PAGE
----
ISTS Asks: A naturalist with a camera

7 min read

Since young, Adam enjoyed spending most of his time spotting animals in nature and observing their behaviour. Now, he is a wildlife photography hobbyist, specialising in capturing birds in flight. We spoke to him about his photos, and what it means to be a wildlife photographer. Adam also shared tips on developing a keen eye for photography, which we hope will inspire more to take up as an interest.

A common kingfisher (Singapore Botanic Gardens)

Why did you pick up wildlife photography?
I grew up in a kampung, with a big backyard filled with a lot of diverse wildlife. As a kid, I found excitement in observing the local flora and fauna. When I went to university in California, I met a zoology professor who shared about his sabbatical in Tasmania.

The pictures of wildlife there were stunning and completely blew my mind. This steered me toward studying wildlife, completing my zoology degree in Tasmania, and guided me into the realm of photography. To me, photography is about freezing the moment and keeping a piece of the memory.

“As a wildlife photographer, I seek to care for and learn about nature. Being able to capture a nice photo is just the icing on the cake but what I bring home is knowing the animal better.”

What makes a good wildlife photographer?
Animals are repetitive creatures and have certain routines. For that, wildlife photographers need to have patience and be willing to grind. To photograph a bird I am interested in, I would visit the bird almost every day for about two weeks. Initially, I would be watching to collect information about its day to day behaviour. I observe where it goes to feed, bathe, or perch, and I would only bring my camera when I have a plan.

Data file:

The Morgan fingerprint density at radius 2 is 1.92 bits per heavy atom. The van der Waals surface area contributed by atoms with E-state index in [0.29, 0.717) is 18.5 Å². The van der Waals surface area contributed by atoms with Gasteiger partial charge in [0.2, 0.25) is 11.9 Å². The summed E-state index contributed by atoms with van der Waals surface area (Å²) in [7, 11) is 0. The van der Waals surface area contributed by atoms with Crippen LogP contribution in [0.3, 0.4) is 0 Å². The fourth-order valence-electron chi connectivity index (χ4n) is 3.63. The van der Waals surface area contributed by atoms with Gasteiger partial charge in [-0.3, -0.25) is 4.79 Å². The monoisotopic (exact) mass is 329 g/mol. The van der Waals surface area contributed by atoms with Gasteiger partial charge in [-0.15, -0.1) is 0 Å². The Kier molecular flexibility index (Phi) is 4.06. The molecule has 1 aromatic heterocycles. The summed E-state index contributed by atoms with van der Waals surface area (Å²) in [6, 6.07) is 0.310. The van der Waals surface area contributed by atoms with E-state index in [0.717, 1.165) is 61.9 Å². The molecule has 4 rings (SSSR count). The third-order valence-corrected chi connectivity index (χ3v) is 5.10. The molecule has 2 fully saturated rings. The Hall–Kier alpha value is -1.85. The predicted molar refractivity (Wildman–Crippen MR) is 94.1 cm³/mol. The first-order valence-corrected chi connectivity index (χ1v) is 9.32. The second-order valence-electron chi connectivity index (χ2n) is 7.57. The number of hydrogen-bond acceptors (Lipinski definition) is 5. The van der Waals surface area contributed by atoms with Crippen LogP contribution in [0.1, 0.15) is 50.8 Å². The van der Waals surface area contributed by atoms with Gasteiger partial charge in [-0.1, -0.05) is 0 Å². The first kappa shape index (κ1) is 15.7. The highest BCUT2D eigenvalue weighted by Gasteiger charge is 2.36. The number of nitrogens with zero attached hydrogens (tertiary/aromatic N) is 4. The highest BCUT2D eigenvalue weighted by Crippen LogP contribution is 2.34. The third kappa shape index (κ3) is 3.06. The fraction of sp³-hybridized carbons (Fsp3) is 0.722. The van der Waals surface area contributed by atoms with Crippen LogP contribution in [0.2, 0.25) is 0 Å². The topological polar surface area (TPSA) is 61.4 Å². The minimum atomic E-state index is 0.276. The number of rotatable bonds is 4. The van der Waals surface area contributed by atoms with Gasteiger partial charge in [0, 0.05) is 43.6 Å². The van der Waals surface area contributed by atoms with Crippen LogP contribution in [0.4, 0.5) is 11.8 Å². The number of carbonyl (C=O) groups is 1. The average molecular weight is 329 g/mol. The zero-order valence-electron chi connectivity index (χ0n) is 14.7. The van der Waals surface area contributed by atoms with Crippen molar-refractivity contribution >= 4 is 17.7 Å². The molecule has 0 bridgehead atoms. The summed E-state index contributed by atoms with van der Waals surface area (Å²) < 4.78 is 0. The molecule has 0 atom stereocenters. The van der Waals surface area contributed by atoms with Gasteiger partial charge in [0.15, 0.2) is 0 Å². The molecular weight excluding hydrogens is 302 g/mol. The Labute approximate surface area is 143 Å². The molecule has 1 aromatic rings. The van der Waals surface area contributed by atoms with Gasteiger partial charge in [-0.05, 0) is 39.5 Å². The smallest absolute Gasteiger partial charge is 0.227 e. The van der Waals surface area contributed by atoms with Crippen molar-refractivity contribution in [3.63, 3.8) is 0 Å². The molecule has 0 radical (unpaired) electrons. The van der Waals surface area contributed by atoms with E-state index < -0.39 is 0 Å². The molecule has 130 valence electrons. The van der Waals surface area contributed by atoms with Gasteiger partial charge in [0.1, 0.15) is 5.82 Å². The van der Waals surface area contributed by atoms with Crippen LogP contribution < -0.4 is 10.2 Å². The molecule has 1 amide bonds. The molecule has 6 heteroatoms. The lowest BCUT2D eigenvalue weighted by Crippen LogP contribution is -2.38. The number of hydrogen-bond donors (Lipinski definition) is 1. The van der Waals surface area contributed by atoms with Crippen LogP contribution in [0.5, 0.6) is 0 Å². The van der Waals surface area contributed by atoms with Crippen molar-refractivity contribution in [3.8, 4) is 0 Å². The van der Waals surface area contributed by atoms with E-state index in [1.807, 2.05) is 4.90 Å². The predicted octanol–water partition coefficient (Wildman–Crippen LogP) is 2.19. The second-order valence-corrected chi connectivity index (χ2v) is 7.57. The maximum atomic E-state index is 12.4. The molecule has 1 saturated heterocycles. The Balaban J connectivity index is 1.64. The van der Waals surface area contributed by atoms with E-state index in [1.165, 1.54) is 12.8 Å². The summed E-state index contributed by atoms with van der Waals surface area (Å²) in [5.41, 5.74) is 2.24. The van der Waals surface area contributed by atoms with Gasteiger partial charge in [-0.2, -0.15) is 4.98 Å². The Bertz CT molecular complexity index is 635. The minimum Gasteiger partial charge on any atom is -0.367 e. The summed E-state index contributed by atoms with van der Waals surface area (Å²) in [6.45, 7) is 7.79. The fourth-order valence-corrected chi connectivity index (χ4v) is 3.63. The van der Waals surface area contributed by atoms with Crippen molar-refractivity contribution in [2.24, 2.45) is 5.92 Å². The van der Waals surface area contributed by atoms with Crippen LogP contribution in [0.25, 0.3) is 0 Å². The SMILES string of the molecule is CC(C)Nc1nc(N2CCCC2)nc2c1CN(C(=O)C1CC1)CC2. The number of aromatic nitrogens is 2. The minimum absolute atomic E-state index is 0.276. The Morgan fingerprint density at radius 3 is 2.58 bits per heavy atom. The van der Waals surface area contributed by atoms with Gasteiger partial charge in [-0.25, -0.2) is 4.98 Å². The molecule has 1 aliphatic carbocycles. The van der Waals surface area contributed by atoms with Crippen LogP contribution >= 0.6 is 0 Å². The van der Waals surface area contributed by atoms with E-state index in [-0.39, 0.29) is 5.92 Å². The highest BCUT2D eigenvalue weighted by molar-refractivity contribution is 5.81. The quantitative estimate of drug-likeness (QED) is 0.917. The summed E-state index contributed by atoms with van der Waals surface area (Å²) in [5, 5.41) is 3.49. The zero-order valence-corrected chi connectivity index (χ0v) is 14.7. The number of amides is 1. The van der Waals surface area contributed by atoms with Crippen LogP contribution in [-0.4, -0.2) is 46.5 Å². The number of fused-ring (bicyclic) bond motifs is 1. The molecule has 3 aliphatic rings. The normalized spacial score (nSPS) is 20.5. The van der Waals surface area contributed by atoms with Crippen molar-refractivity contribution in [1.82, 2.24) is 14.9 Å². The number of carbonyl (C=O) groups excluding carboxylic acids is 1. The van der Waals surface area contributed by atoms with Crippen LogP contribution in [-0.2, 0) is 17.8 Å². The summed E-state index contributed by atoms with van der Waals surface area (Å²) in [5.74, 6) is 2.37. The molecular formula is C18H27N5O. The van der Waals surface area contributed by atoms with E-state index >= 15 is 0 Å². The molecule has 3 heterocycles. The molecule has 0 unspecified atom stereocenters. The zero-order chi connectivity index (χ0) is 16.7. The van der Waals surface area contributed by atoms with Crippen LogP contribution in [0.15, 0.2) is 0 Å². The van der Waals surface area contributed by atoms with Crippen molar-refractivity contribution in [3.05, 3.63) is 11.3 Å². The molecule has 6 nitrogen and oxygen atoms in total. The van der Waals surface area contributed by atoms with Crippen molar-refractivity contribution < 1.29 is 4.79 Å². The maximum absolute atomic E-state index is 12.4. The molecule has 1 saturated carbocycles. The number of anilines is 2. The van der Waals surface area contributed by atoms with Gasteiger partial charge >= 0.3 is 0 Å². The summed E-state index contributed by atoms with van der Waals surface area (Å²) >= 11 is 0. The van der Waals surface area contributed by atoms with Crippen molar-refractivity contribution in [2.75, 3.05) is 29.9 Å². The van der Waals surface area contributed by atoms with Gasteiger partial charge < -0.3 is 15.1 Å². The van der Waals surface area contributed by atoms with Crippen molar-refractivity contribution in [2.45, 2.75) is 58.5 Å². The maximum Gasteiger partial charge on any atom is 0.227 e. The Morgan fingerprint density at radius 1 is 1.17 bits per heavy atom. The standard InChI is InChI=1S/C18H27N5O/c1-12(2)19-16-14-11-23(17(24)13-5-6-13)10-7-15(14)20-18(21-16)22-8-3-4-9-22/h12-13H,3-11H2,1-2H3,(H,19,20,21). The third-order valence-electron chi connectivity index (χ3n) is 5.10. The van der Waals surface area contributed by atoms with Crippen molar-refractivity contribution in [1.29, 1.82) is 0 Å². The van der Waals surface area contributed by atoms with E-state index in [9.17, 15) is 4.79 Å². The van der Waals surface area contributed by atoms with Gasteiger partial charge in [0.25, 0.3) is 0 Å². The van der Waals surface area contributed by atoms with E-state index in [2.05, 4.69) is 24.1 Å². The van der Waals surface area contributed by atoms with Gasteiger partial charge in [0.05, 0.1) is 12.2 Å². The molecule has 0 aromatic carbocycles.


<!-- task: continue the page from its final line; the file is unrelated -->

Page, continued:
Much like a science experiment, doing your research is part of the process. For example, when photographing birds of prey, I know that they don’t have moving eyeballs. When raptors are fixed on prey, they actually move their entire head to triangulate the distance between them and their prey. To anticipate the animal’s movement, I look for signs like these.

A good wildlife photographer is also resilient. As it’s all about being at the right place and at the right time, the failure rate is high even if you are well prepared. Some pictures can be taken quickly in a few minutes, while others have taken me more than a month.

A grey headed fish owl diving for prey (Ulu Pandan Park Connector)

“To capture an eagle diving down to catch fish, waiting and watching can take up to a whole day.”

Tell us the story behind your favourite shots!

A pair of mating black winged kites (Neo Tiew Harvest Lane)

This is one of my favourite photos because it took me a month to finally capture such a rare close up shot of this raptor. They are very skittish around humans, so I built a hide near their perch. I snuck in every day between 5 to 6am, as they would usually visit the perch before hunting, at around 7am.